Want to know what’s coming around the corner? Take the time to digest these long-term shifts affecting consumers, retailers and manufacturers.
In its most recent report, “Megatrend Analysis: Putting the Consumer at the Heart of Business,” Euromonitor International doesn’t mince words regarding its topic.“Successfully identifying, analyzing and acting on megatrends is essential for success in consumer markets. The world is changing faster than ever, and it is becoming increasingly difficult to keep up with competitors as technology spurs both the rate of and access to innovation.”
Can’t really argue with that premise. But to be clear, what really is a “megatrend?” Obviously, in hindsight, the internet and smart phones certainly contributed to such megatrends such as tweeting, social media, viral popularity, even fake news.
According to Euromonitor, “A megatrend is a long-term shift in behavior or attitude with global impact across multiple industries.” So what can we expect down the road that can help candy manufacturers and retailers cope with these speed-demon changes affecting our lives?
In browsing through the report, the authors pointed out specific drivers for the megatrends we can expect: shifting economic power, i.e. from developed countries to emerging markets; technology, as in enhancing consumer choice and power; population change as evidenced by China’s middle class; environmental shifts and pressures (Harvey and Irma come to mind); and changing values, such as the growth of populism.
Given these drivers, Euromonitor pinpointed eight megatrends: Middle Class Retreat; Experience More; Shifting Market Frontiers; Premiumization; Ethical Living; Shopping Reinvented; Healthy Living; and Connected Consumers. 
Although I believe all these apply to the confectionery industry, I’m just going to touch on a few that found me nodding my head in agreement.
In the Middle Class Retreat, the authors point to the growth of discount stores at the expense of hypermarkets, suggesting that the middle class consumer has embraced the idea of “Gloried Frugality.” The notion of a good deal combined with a good global citizen (less waste) has struck a chord with the middle class.
“To win these frugal consumers, businesses must design for longevity, emphasizing good quality, re-use and ease of maintenance and look for “revolutionary” takes on value,” the authors say.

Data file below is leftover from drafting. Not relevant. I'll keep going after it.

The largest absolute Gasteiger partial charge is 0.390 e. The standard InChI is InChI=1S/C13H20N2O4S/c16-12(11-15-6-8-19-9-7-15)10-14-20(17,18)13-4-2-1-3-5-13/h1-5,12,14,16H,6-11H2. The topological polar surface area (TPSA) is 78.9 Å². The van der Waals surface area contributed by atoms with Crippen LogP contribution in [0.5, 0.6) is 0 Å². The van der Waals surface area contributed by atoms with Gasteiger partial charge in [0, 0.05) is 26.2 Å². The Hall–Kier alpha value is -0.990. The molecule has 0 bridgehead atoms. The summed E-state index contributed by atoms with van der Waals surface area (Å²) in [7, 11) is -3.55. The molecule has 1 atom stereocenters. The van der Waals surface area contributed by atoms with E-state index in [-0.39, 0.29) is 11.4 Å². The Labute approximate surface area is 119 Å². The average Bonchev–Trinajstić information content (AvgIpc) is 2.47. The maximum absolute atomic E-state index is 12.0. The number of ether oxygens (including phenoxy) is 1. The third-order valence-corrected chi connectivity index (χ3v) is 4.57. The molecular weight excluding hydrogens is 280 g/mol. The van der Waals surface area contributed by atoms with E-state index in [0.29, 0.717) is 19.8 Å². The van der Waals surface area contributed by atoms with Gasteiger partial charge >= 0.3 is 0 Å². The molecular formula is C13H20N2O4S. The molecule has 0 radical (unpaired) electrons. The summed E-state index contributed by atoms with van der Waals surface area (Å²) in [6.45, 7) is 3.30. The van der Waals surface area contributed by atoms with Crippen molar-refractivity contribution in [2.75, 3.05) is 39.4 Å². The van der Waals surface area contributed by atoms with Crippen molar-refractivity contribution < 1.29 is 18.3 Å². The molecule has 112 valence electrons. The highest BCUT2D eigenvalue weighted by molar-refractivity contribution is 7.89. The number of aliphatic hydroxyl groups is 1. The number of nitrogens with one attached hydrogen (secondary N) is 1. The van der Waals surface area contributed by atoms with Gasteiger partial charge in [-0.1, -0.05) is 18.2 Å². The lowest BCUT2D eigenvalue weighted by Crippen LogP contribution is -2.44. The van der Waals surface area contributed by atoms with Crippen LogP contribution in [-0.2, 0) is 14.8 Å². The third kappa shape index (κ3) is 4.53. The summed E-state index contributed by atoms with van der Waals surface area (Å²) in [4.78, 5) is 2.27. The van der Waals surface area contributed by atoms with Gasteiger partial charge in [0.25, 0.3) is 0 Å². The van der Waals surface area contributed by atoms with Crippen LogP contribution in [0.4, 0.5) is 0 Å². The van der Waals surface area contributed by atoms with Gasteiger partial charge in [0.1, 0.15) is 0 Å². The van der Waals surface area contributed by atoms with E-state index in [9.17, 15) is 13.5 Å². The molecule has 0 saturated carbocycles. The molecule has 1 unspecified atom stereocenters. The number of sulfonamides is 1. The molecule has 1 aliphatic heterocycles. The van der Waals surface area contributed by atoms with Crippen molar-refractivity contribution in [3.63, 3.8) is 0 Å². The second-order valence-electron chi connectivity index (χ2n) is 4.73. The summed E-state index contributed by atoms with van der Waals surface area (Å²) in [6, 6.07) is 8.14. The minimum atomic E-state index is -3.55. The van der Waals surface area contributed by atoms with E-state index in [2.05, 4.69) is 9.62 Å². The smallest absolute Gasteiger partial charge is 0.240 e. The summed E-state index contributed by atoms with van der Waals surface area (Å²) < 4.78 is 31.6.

I can only look at myself and say, yeah, I’m always hunting for that good deal. Even though I’ve strayed occasionally from my local fruit and produce store (it’s actually much more than that) for matters of convenience or specialty items, I keep coming back for the basics to this value-minded retailer. One-stop shopping versus low-cost shopping. 
Then there’s Shifting Market Frontiers. As the authors explain, “As some areas of the globe become over-farmed, over-populated, or otherwise reach their maximum potential, others gain prominence for their unexploited potential.” They cite China as a perfect example, where opportunity lies in midsized urban centers, away from the megalopolises that already have witnessed market saturation and tooth-and-nail competition.
In this instance, Euromonitor’s case history focuses on Nestle, and its acquisition of Hsu-Fu-chi, a Hong Kong-based confectionery manufacturer. The move was designed to take advantage of Hsu-Fu-Chi’s distribution and reach consumers in what Euromonitor called “lower-tier” cities. In December 2015, Nestlé re-introduced Kit Kat, targeting consumers in these urban areas. The move helped Nestlé achieve a 6.3 percent share of China’s confectionery market in 2016.
Finally, I’d like to tackle one more trend: premiumization. As the Euromonitor report says, “many will see this as nothing new.” However, in this case, the motivation is slightly different.
As the authors explain, “At its core, premiumization is about priorities. With more products available at more price points than ever before, consumers can spend more on the things that matter to them, while cutting back — often significantly — on those that do not.” 
So candy makers intent on delivering a premium product must make their offering special and customized to make it the shopper’s priority. It’s all about consumers making a “calculated” choice.
I believe our readers will find these and the other megatrends fascinating reading. But now comes the hard part: capitalizing on them in a strategic and meaningful way for your company.